WITH his smile alone, jazz trombonist Dennis Rollins lights up a stage.
His unassuming introduction and obvious enjoyment of playing live makes for a delightfully warm stage presence.
He was performing back on his home turf - he grew up in Doncaster - with his latest project, Velocity Trio, who were recently named Band of the year at the Jazz Yorkshire Awards.
The threesome performed their blend of sophisticated funk and jazz last night to the delight of several hundred audience members at the Doncaster Civic Theatre.
Accompanied by the hugely talented - and absolutely gorgeous - drummer Pedro Segundo, from Portugal, and superb organist Ross Stanley.
Dennis looked at ease as they played an impressively varied set list. For me, the interplay between Pedro and Dennis was the highlight - there was a real sense of fun between them.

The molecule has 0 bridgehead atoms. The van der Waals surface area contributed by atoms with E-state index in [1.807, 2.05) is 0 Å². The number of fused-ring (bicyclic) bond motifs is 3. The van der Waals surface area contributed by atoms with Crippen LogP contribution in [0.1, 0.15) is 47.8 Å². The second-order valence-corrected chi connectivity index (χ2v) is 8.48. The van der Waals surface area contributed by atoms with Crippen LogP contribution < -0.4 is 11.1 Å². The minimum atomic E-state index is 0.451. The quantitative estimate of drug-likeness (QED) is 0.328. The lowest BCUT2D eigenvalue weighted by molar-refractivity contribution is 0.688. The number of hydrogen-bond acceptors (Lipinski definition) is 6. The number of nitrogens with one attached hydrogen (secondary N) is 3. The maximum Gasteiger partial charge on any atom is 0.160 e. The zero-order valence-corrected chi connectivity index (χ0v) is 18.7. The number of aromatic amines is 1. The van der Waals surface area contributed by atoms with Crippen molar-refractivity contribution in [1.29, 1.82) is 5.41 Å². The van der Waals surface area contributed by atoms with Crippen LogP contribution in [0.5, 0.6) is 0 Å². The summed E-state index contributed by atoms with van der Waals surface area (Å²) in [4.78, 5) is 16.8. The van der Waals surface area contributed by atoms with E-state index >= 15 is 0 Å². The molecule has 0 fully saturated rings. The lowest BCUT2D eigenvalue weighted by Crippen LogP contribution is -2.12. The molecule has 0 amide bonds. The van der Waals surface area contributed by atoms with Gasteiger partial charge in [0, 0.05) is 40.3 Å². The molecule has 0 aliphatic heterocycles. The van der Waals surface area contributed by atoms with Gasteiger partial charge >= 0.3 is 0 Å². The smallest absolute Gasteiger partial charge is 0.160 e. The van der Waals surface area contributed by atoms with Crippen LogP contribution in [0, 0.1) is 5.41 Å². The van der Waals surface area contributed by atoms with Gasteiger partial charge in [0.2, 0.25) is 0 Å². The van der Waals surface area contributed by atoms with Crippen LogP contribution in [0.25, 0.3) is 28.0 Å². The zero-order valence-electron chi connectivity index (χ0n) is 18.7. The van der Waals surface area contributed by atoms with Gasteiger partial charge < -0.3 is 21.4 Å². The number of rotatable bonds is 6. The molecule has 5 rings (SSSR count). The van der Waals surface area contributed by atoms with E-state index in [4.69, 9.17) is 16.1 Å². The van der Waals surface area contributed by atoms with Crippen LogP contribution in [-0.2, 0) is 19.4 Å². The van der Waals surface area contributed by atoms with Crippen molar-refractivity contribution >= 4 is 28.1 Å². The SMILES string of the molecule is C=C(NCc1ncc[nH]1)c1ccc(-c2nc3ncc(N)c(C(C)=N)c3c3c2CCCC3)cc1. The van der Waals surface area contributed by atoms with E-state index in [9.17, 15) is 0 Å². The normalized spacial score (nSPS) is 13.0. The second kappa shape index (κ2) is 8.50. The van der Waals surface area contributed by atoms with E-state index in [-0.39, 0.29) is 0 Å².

It was great to spend an evening watching jazz on a stage. Many non-aficionados - such as myself - are under the rather condescending impression that jazz is something to have on in the background. But it was a real learning - and hugely enjoyable experience - to watch all that creativity at work.
I admired the efforts in getting the audience to clap along. Certainly what they lacked in timing (and maybe I speak only for rows I and H) they made up in enthusiasm.
Dennis is a phenomenally successful product of the Doncaster Youth Jazz Association - and he’s a man Doncaster should be proud to call their own. And in Pedro and Ross, he’s found a great ensemble to showcase the trio’s exceptional talents.
The Velocity Trio’s debut album, The 11th Gate, is now out on label Motema.